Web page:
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Acute low back pain advice


Low back pain can originate from many structures. These include the strong ligaments that connect the vertebrae, the discs that lie between the vertebrae providing cushioning, facet joints which help to ensure smooth alignment and stability; and the nerves that emerge from the spine.

It may be that you need to alter your posture, strengthen specific muscles, stretch in certain ways and learn to move correctly. The good news is that research has now shown that by strengthening the deep abdominal and low back muscles the incidence of recurrence can be reduced dramatically.

In the event of a bad attack:

  • Avoid any activity that increases your pain, especially if it produces referred leg pain. These will most likely include:
    • Car journeys
    • Bending forwards
    • Lifting
    • Sitting
  • Do not have a bath, it places your back in a flexed position and can be difficult to get in and out of.
  • When coughing and sneezing, do not bend forwards, stand straight.
  • When lying down try out the following positions:
    1. Side lying with a pillow between your knees
    2. Lying on your stomach flat or with a pillow under you
    3. Lying on your back with one or two pillows under your knees
    4. Lying on your front with your elbows propped up as if to read a book
  • When getting in and out of bed roll onto your side first.
  • If you experience the following symptoms see your doctor urgently:
    • Bladder or bowel disturbance
    • Tingling or numbness in the groin or 'saddle' area
    • Balance alteration or giving way in your legs
    • Bilateral pins and needles or numbness

NB: Extended bed rest was once regarded as the best treatment for low back pain; this is no longer the case. It may be of benefit for the first 24-48 hours, from then on it is important to resume normal activities. If you are having difficulty doing so physiotherapy treatment may help you, particularly as it focuses not only on treatment of an acute episode but on rehabilitation and prevention of recurrence.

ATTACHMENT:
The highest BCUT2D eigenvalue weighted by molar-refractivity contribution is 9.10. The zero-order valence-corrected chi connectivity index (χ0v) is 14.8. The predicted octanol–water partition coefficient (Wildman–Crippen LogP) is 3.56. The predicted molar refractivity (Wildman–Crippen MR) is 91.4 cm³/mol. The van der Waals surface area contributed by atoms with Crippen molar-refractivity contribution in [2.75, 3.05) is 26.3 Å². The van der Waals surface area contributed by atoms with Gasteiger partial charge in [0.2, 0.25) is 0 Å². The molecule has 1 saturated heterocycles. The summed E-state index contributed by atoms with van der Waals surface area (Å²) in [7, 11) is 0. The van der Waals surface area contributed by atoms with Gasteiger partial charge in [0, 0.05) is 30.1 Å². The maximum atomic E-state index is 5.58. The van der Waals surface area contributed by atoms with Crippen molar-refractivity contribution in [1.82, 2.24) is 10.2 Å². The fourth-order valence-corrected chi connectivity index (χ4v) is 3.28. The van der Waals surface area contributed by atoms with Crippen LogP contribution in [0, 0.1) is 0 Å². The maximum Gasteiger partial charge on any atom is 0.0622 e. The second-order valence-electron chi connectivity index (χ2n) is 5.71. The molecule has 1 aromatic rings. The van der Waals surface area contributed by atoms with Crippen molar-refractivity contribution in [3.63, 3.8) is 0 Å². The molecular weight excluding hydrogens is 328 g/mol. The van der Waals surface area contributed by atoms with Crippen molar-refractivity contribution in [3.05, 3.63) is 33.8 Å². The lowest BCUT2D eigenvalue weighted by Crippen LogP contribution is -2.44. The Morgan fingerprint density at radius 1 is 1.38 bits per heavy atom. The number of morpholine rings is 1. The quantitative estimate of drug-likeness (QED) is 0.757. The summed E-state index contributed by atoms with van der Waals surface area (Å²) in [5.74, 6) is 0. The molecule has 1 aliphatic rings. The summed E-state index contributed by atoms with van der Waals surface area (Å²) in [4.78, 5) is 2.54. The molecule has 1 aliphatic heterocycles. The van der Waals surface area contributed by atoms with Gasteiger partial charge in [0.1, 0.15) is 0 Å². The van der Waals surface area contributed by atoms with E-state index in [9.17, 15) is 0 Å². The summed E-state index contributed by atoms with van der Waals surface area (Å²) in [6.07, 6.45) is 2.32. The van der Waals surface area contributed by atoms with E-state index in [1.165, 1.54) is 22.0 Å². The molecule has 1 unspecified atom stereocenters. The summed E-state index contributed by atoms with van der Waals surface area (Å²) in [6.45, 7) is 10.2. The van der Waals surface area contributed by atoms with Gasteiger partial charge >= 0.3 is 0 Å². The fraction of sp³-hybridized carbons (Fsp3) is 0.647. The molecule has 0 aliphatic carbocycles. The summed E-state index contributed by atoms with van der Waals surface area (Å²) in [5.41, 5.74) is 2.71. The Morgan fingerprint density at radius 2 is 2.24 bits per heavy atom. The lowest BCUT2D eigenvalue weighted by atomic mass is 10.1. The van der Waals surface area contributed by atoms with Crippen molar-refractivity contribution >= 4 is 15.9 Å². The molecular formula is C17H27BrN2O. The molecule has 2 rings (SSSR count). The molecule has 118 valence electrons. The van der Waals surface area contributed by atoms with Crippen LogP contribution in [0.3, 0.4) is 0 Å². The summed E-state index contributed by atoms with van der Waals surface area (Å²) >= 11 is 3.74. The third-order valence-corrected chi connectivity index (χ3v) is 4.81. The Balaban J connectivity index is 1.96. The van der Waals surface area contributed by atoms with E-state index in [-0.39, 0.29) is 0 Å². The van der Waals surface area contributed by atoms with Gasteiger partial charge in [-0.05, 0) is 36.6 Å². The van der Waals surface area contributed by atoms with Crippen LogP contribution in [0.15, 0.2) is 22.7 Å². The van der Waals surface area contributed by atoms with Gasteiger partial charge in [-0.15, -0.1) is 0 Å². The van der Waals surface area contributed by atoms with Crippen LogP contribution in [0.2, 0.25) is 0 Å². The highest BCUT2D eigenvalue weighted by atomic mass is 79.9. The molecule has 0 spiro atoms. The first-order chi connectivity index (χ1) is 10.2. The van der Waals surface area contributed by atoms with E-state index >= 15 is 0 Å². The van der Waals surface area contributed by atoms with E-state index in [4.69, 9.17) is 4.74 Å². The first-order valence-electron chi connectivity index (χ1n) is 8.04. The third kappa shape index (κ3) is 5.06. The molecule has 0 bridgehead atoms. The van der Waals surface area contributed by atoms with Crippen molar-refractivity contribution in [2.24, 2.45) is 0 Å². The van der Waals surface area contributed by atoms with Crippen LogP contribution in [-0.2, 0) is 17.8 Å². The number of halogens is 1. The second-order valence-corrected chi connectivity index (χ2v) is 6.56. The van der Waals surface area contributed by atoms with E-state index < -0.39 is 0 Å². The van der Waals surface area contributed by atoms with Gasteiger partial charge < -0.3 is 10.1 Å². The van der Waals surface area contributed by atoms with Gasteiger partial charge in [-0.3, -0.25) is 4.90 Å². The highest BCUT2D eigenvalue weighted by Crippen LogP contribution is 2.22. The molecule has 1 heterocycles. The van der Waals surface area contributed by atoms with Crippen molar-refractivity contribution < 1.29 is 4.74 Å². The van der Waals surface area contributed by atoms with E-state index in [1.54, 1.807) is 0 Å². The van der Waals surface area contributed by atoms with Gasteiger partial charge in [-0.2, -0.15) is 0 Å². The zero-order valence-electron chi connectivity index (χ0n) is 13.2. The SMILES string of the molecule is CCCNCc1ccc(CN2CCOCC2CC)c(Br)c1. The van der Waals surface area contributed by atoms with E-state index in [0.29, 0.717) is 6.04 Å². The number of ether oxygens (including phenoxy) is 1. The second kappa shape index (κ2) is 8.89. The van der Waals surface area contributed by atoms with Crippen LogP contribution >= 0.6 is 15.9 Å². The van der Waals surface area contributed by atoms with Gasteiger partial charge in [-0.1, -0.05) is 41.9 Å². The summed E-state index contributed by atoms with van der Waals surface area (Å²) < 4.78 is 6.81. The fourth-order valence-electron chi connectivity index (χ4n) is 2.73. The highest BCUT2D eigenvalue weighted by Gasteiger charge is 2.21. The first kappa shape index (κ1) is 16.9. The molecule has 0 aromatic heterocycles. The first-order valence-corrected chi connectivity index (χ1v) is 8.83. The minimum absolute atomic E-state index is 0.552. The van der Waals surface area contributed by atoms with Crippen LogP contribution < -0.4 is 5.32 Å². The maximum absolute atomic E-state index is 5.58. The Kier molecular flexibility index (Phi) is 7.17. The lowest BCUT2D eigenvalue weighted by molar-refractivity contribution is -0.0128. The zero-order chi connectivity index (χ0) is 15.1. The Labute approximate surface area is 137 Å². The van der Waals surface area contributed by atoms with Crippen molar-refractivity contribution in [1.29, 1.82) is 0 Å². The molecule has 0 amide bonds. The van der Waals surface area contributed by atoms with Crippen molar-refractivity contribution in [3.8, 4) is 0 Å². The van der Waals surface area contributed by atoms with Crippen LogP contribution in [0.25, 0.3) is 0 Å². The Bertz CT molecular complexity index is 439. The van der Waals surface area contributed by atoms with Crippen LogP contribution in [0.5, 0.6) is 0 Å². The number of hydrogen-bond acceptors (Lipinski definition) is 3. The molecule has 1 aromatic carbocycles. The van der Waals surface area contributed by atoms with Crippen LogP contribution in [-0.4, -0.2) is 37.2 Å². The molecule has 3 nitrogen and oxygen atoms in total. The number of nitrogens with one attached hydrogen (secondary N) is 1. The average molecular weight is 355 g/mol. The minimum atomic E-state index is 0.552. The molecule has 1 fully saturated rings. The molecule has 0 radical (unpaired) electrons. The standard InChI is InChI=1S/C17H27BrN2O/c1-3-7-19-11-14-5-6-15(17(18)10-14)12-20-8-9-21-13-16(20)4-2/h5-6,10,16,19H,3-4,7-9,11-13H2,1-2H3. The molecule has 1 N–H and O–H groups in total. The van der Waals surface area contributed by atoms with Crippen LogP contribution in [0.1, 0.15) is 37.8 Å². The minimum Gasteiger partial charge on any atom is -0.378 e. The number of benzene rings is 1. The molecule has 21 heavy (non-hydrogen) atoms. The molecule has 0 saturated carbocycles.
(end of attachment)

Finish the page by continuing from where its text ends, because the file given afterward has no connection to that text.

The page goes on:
HOW CAN PHYSIOTHERAPY HELP?

Depending on the cause and type of pain, physiotherapy can help treat back pain in a variety of ways:

  • Mobilisation and manipulation
  • Acupuncture and taping techniques
  • Specific spinal stabilisation exercises
  • Postural and movement assessment using video analysis and muscle bio-feedback machines
  • Ergonomic advice and sport specific technique advice to prevent recurrence


Please contact us to book an appointment if you are suffering from back pain and live in Kensington, Notting Hill or West London, or for more information on how we can help you.



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Our services cover the following locations (if your location is not listed please don't hesistate to get in touch and ask us if we can help you):

Kensington - W8 - W14 - SW7 - Notting Hill - W11 - W2 - W10 - Chelsea - SW10 - Knightsbridge SW1 - SW3 - Fulham - W6 - Hammersmith - W6 - W12 - Hyde Park and Holland Park, Paddington, Bayswater, Marylebone W1, W2


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Kensington Clinic
Sprint Physiotherapy
2 Drayson Mews
West London
W8 4LY
Paddington Clinic
In Motion Physiotherapy
Winston Churchill Wing
St Mary's Hospital
Winsland Mews
London
W2 1NY
Hammersmith Clinic
Hydrotherapy Department
Ground Floor, South Wing
Charing Cross Hospital
Fulham Palace Road
London
W6 8RF
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